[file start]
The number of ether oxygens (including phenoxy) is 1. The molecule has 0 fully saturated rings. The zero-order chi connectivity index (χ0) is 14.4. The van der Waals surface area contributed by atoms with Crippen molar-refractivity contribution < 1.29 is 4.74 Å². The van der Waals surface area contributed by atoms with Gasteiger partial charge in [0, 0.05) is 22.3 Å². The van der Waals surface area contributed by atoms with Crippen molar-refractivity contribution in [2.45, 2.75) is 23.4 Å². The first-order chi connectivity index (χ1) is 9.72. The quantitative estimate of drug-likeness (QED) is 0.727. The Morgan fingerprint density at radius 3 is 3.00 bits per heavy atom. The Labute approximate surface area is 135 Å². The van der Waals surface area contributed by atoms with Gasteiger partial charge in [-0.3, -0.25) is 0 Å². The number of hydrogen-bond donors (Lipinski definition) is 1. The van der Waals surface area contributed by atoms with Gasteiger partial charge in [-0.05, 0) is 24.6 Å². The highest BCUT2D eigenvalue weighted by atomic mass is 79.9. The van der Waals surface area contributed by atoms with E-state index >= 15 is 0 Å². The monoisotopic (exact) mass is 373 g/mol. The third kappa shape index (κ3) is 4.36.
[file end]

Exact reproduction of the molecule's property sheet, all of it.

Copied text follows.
The number of ether oxygens (including phenoxy) is 1. The molecule has 0 fully saturated rings. The zero-order chi connectivity index (χ0) is 14.4. The van der Waals surface area contributed by atoms with Crippen molar-refractivity contribution < 1.29 is 4.74 Å². The van der Waals surface area contributed by atoms with Gasteiger partial charge in [0, 0.05) is 22.3 Å². The van der Waals surface area contributed by atoms with Crippen molar-refractivity contribution in [2.45, 2.75) is 23.4 Å². The first-order chi connectivity index (χ1) is 9.72. The quantitative estimate of drug-likeness (QED) is 0.727. The Morgan fingerprint density at radius 3 is 3.00 bits per heavy atom. The Labute approximate surface area is 135 Å². The van der Waals surface area contributed by atoms with Gasteiger partial charge in [-0.3, -0.25) is 0 Å². The number of hydrogen-bond donors (Lipinski definition) is 1. The van der Waals surface area contributed by atoms with Gasteiger partial charge in [-0.05, 0) is 24.6 Å². The highest BCUT2D eigenvalue weighted by atomic mass is 79.9. The van der Waals surface area contributed by atoms with E-state index >= 15 is 0 Å². The monoisotopic (exact) mass is 373 g/mol. The third kappa shape index (κ3) is 4.36.